Carleton seals the deal with Dominion-Chalmers

The sanctuary at Dominion-Chalmers United Church.

Carleton University has announced that it has completed negotiations to purchase Dominion-Chalmers United Church for $6.65 million.  

The acquisition was made public late Thursday afternoon. The historic church is located on O’Connor Street between Lisgar and Cooper. One of the final hurdles was the approval of the United Church of Canada, which was given recently, clearing the way for the university’s takeover. The purchase has also been supported by a $5-million investment by the provincial Infrastructure ministry.

The goal of the purchase and rehabilitation of the church is to provide a multi-purpose performance space for Carleton students, faculty and the community.

Former Carleton president and vice-chancellor Dr. Roseann Runte had identified the need at the university for a performance space of the size of Dominion-Chalmers in a strategic plan she prepared after joining Carleton. Near the end of her tenure, she initiated an investigation of the possible purchase and that path has been pursued since. The church itself was suffering under the heavy burden of a massive building and a shrinking congregation so the partnership was a welcome one for both parties.

Carleton has no space on its campus that seats more than 400, the university said in a media release. 

Dominion-Chalmers United Church, exterior.

At 37,000 square feet and seating for 1,000 along with potential rehearsal and classroom space, Dominion-Chalmers fit the bill for the university. The church is well known as a venue for concerts and festivals hosting more than 70 events each year. The congregation will continue to meet in the building.

“Our purchase of Dominion-Chalmers United Church is perfectly aligned with the university’s mission to play a central role in the cultural life of Ottawa, and it’s a unique solution that allows the church to maintain its historic presence downtown and a gathering place for its congregation,” said Carleton’s Interim President Alastair Summerlee in the release. Work on the building will begin as soon as possible, an official said, but no start date was provided because contracts need to be negotiated with builders. The space may be ready for formal classes by January.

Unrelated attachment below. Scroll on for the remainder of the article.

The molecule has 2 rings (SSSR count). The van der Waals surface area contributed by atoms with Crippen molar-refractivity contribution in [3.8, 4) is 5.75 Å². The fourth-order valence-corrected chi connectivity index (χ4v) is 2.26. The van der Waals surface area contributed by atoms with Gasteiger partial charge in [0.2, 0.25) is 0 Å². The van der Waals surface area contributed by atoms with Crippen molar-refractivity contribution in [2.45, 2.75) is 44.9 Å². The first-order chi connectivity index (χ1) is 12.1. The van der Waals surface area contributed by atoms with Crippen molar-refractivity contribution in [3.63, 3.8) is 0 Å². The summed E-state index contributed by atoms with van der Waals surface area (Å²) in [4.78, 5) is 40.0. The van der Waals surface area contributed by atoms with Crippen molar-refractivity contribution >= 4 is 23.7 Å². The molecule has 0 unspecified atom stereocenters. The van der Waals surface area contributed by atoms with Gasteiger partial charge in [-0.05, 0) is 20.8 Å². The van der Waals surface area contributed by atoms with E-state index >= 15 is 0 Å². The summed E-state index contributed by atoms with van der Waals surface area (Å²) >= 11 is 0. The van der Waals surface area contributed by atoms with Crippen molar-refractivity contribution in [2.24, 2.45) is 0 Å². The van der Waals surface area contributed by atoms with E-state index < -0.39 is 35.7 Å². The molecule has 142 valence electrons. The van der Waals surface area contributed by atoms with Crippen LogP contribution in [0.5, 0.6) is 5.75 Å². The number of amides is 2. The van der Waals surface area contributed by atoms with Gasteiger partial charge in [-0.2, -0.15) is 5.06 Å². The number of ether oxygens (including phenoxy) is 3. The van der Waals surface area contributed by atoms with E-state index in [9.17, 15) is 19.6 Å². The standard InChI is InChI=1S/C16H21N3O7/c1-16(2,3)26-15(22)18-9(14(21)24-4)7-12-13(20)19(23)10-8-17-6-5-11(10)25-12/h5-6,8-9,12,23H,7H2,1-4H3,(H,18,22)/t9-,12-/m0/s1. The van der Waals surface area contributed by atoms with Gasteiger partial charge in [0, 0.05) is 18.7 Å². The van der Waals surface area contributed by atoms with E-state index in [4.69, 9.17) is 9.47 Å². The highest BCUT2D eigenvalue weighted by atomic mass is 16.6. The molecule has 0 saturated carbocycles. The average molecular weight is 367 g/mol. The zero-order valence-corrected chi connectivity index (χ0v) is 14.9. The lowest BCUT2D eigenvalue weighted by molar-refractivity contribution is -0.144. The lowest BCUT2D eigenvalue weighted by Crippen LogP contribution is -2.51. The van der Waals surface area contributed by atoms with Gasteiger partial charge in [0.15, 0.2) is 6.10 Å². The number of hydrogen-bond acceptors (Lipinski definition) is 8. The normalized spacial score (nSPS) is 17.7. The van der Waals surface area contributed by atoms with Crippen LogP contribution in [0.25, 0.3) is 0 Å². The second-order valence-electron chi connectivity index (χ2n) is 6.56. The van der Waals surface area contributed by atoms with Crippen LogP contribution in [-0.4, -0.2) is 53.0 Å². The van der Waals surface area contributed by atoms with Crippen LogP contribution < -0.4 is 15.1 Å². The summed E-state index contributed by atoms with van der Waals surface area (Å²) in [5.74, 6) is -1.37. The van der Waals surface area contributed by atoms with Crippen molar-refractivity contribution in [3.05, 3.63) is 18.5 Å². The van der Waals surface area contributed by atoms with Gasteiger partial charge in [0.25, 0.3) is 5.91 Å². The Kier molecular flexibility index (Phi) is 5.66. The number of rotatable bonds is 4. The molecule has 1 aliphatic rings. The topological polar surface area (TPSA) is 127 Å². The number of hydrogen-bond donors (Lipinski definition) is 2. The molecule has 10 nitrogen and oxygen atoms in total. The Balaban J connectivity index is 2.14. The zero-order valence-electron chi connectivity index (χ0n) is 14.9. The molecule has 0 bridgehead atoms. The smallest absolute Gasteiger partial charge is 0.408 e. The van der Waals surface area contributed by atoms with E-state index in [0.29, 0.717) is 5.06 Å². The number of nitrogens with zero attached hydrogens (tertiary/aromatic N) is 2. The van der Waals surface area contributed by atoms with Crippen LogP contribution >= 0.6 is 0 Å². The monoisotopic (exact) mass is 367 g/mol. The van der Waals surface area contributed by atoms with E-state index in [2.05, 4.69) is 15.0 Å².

“For several years now we have been facing a future where we would not be able to keep up this historic building,” said Dominion-Chalmers church council chair David Hayman. “This is a sale that is good for the future of the congregation. It is also good for Carleton University and for the people of Ottawa.

Hayman noted that the congregation has a history of supporting education and music.

“We were among the early supporters of the Presbyterian Ladies’ College, which later became the Ottawa Ladies’ College, which was a predecessor of Carleton University.” 

After agreeing in principle to buy the building in the winter, the university conducted a due diligence review that has satisfied Carleton’s Board of Governors.

The Romanesque Revival building will see some limited renovations that will modernize it. These changes will also help create high-quality recording spaces and improve it as a rental space by, for example, upgrading the lobby area and improving the heating system.

The university’s music school will find a new home in the building, along with theatre and performance students. And the Carleton University Art Gallery will get a new exhibition space.

The church was built starting in 1912 with the first services held in March 1914.

“It is hard for a religious congregation to let go of a building that has been its home for more than 100 years,” said Hayman in the release.

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Peter Robb began his connection with the arts community in Ottawa in the mid-1980s when he was the administrator and public relations director of the Great Canadian Theatre Company. After a long career in journalism with the Ottawa Citizen where he served in a number of different posts he returned to the arts when he became the Citizen's arts editor.